Ric Orlando Garlic Festival 2013 Chinese Condiment recipes

Make your own Asian-style goodies! Garlicky Asian condiments we all love!

Chile Garlic Sauce

This is the stuff we serve at both New Worlds with our fried calamari. We use it in our kitchen to finish sauces, ceviches, marinades, soups and–yes–right out of the jar!

6 ounces hot red chiles (e.g., cayenne, Fresnos, red cherries, jalapeno, long, serrano, Thai, or a combination of them), stemmed and chopped
6 cloves garlic, chopped
2 teaspoon salt
1 tablespoon sugar
4 tablespoons distilled white vinegar

Get fresh! This is insanely easy and insanely delicious! 

Simply grind this all up in your food processor or blender and store in a jar in the fridge. Use as you would jarred chile-garlic paste

Homemade Sri Racha

Non-fermented version
It is farmers' market season and the red chiles are popping! Grab 'em up and show the world that the Rooster is not the only one who can make this addictive sauce. I bought my first bottle of this in Boston in 1982…it's been a long love affair!

12 oz red chiles (late September is a perfect time for red jalapeños!), roughly chopped
4 big cloves garlic, smashed
4 tablespoons brown sugar
¼ cup live cider vinegar
2-3 teaspoons salt
¼ cup water (or more)

Put everything in a food processor and grind to a coarse grind. (Don’t wash that processor bowl yet!) Scrape it out well and put in a non-reactive pot. Simmer for 5 minutes or so to dry it out a  bit.

Put it all back in the processor. Puree til smooth. Press through a strainer.

Store refrigerated in a glass jar.

Fermented Version.
Make recipe as above but do not strain.

Put in a sterile jar. Cover with wax paper held by a rubber band like a drum head.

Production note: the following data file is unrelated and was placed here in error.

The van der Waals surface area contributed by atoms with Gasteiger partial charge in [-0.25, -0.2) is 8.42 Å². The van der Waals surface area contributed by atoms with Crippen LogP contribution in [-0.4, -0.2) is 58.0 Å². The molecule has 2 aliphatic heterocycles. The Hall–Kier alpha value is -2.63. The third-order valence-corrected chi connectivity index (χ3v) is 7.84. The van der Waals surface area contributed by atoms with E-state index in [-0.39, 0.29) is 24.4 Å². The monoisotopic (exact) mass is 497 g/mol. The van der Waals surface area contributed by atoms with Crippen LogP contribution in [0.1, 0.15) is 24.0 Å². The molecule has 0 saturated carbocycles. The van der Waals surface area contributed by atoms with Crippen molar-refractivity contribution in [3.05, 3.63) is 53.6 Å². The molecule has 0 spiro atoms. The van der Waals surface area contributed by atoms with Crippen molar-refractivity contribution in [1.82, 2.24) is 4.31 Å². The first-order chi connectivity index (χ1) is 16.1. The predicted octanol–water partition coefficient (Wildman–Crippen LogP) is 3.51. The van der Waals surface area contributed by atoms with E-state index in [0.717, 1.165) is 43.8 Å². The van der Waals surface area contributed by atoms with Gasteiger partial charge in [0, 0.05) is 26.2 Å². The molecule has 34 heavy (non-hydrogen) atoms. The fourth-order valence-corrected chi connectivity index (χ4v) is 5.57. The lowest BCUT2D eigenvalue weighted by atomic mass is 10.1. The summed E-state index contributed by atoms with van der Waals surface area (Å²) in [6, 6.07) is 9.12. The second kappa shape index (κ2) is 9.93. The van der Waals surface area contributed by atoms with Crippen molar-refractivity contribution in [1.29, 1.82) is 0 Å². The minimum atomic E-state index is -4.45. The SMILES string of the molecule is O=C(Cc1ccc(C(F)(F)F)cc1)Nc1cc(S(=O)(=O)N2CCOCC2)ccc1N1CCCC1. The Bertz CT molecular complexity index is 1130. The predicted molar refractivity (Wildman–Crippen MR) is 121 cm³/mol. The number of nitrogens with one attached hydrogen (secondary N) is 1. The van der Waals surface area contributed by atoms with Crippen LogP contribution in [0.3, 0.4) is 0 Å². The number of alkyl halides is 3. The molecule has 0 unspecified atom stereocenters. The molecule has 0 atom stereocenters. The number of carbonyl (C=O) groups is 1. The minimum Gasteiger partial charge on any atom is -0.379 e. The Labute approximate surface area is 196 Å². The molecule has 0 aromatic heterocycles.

Put on the counter or a safe place and leave for 24 hours. After one day, remove the wax paper. Stir and replace that drum head lid.

By the second day you should begin to see bubbles appearing in the mix and it will start to expand. That's ok. Repeat the stir and re-cover routine for 4 days. At the end of four days, puree and strain the fermented, scary-looking sauce. Put in a non-reactive pot and bring to a boil. Reduce to a simmer and cook for 10 minutes. Store refrigerated.


Szechuan Peanut Sauce

This is the stuff that makes those addictive cold noodles. It is easy to make and can be “heat” adjusted to your taste!

1 cup natural peanut butter (no corn syrup)
1/4 cup soy or tamari sauce
1/4 cup dark sesame oil
3 tablespoons rice vinegar
1-2 dry chile peppers (or 1-2 teaspoons crushed red pepper)
3 tablespoons chopped garlic
2 tablospoons fresh ginger, grated
1 1/2 teaspoons chile garlic sauce  
1 tablespoon hoisin sauce
2 tablespoon fresh lime juice
3/4 cup water

Process it all in the cuisinart until smooth. Use it cold on noodles, shrimp or veggies. To use hot, reheat gently. You can add some stock, coconut milk or pineapple juice to thin the hot sauce if you want.

Kung Pao Sauce

One of the most popular dishes in Chinese takeout is garlicky Kung Pao chicken. It is simple to make your own Kung Pao sauce and it works on veggies, noodles and rice too.

4 tablespoons minced garlic
2 tablespoons minced ginger
2 tablespoons chile-garlic sauce
1 cup natural dark soy sauce
3 tablespoons brown sugar
½ cup rice vinegar
1 tablespoon water mixed with 1 tablespoon cornstarch
a few drops of neutral vegetable oil

In a wok or sauté pan coated lightly with oil over high heat, add garlic and ginger and sauté for 1 minute, just to soften. Add the sambal (chile-garlic sauce) and sauté into the garlic-ginger mix. Add soy sauce, sugar and rice vinegar. Bring to a boil and slowly whisk in the water-cornstarch slurry to thicken. Store in a glass jar and place in the fridge.